In Sober Look, Marcello Minenna gives us a clue about a possible new breach in the euro’s structure. A few years ago (2011-2012), when the euro was going through its worst time, one of the consequences was that the central banks in the peripheral countries increased their debt position with TARGET2: an acronym for a payment system which assigns debtor-creditor positions amongst banks in the region, in accordance with the transactions with their clients. It’s assumed that these positions are short term. However, at the height of the euro crisis, the central banks in Spain, Italy, Portugal, Ireland and Greece accumulated an increasing amount of debt, a sign that something was going wrong. It’s no coincidence that three of these countries were bailed out.
German economist Werner Simm sparked a controversy when he claimed that these debts were prejudicial for Germany, stating that they were the result of the trade deficits accumulated by these countries compared to Germany. All this was rejected by Whelan & Al, who showed that it had nothing to do with trade balances. That said, it was a clear sign of some imbalance, but it had another origin: the capital outflow from countries called into question over their public debt levels.
It must be said that the problem ended with the arrival of Draghi, who re-established confidence in his icon countries’ ability to pay their debts. This nipped the outflow of capital in the bud, at least in some cases.
But once again some imbalances appear amongst the member countries, which are reflected in the increase in their liabilities and the ECB-TARGET2 system. In other words, there has been a resurgence of capital flows out of the peripheral countries towards the centre, and not because their trade balances are not in good order: it’s definitely about the relocation of capital from the private non-banking sector. Note that one of the countries affected is Spain, which has increased its debt with the system to 262 million euros. Meanwhile Germany has seen its creditor position rise. In the graph you can see how the breach which had closed after the 2011-2012 crisis has opened up again.
The author just focuses on analysing the case of his own country, Italy: to explain this new movement, he analyses its financial situation, particularly those items which can be seen in the next graph:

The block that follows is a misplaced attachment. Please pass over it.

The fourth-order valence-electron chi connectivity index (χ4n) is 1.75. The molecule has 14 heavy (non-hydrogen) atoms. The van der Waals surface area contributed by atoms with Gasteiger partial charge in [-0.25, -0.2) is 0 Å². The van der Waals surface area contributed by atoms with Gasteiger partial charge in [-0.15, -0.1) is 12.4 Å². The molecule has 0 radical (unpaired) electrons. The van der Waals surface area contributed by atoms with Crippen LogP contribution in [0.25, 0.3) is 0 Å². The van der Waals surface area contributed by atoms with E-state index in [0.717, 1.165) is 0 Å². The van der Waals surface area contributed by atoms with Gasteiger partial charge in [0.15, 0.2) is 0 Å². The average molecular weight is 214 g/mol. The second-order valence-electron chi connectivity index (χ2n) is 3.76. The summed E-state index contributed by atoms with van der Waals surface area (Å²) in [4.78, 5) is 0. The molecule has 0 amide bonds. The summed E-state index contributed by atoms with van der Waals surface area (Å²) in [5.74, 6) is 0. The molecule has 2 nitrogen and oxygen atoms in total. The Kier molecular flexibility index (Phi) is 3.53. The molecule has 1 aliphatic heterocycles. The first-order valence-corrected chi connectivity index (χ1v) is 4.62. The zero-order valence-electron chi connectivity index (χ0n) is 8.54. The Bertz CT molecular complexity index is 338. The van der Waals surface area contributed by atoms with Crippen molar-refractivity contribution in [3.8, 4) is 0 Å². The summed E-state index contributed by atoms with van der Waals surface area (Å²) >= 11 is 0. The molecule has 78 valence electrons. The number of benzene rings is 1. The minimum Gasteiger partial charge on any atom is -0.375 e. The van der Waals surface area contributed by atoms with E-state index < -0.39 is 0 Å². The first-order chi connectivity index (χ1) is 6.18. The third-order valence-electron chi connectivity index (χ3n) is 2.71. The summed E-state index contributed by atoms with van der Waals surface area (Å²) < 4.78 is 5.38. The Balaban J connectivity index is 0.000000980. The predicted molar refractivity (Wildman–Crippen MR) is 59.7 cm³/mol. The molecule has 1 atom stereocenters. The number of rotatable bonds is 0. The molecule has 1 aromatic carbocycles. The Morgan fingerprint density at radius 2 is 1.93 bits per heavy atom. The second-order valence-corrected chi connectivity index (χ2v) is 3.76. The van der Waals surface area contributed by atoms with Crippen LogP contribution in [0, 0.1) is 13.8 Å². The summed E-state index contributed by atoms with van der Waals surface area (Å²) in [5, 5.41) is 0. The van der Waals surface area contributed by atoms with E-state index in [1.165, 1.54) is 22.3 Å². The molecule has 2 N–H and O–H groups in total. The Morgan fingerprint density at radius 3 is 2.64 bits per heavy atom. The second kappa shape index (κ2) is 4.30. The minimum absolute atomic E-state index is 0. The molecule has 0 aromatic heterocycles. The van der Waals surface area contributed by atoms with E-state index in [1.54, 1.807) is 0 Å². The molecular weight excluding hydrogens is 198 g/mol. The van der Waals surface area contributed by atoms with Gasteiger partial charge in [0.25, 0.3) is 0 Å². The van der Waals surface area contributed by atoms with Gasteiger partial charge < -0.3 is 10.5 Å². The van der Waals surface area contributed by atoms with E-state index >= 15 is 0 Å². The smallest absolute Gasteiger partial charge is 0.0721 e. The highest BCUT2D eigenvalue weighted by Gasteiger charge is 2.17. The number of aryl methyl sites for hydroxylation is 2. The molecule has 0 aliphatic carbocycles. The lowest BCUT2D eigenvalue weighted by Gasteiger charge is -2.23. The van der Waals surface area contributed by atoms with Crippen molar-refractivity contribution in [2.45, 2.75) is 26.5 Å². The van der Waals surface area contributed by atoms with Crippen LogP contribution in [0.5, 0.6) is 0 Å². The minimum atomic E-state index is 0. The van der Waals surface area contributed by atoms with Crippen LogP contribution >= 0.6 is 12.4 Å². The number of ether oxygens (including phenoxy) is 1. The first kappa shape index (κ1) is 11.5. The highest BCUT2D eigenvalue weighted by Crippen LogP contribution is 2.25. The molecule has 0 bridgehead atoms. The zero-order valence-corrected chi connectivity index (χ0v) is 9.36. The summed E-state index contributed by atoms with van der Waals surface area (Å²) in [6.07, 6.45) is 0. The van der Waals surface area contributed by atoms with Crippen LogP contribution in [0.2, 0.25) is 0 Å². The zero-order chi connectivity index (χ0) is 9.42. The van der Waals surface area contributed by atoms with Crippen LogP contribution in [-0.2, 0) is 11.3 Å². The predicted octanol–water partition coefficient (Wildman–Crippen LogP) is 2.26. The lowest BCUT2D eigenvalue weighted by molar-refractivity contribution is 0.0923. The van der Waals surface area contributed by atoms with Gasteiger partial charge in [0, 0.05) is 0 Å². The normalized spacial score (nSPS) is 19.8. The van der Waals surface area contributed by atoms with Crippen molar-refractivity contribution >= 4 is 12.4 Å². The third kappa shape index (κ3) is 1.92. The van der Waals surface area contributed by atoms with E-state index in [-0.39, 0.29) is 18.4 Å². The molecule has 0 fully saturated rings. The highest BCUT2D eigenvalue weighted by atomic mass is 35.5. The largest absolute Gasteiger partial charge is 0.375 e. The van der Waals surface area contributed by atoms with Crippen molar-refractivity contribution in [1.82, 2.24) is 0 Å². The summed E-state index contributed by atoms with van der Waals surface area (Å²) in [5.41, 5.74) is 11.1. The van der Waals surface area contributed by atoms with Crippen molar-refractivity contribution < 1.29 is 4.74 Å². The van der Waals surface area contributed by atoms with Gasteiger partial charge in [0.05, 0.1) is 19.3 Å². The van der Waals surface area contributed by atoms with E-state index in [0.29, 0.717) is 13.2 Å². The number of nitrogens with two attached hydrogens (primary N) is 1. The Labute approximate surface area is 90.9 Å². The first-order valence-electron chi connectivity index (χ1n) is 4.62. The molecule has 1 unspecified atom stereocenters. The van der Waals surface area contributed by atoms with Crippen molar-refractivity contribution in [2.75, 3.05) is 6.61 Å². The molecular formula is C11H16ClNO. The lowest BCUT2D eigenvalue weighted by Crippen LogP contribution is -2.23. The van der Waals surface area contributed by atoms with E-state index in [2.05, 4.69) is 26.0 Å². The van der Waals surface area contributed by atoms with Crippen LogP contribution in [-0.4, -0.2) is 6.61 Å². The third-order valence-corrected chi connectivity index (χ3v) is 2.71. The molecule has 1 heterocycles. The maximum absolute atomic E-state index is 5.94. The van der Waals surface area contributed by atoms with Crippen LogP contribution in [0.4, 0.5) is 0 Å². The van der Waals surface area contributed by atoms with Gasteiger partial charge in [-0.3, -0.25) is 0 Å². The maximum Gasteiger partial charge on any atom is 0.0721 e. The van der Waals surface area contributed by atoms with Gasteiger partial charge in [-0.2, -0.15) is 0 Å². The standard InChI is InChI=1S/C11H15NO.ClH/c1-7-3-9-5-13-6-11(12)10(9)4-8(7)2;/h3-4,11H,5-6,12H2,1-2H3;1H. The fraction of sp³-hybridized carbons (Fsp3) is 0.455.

It’s clear that while capital investment towards Italy from the outside (green line) has corrected its very negative trend, the outflows from Italy towards Germany (red line) has accentuated it, which is reflected in its increasing debtor position (blue line) with the system.
In other words, private non-banking investors once again perceive risks of intra euro turbulence (that a country’s assets may be re-denominated in another currency, due to the partial or total breakup of the euro). In addition, there is the fear sparked by the new regulation which came into effect in January 2016, which hands over the responsability for a bank’s bailout to its depositors. Both of these risks or fears feed off each other, as is obvious.
So is the author’s argument applicable to Spain? I think it is.
I would also add the matter of the growing political uncertainty in Spain. Certainly the most recent data on the country’s external position confirms that something is gradually happening in this respect: an increase in private individuals’ positions in overseas investment funds, as well as the rise in the Bank of Spain’s liabilities (after the peak of the 2012 crisis), as we can clearly see in the graph:
There is no doubt that in 2015, and even more quickly in 2016, money placements abroad are rising at the same time as the Bank of Spain’s debtor position is increasing (after the normalisation which followed the huge hump in 2012). The positive trade balance is being used intentionally to cover up this worrying movement.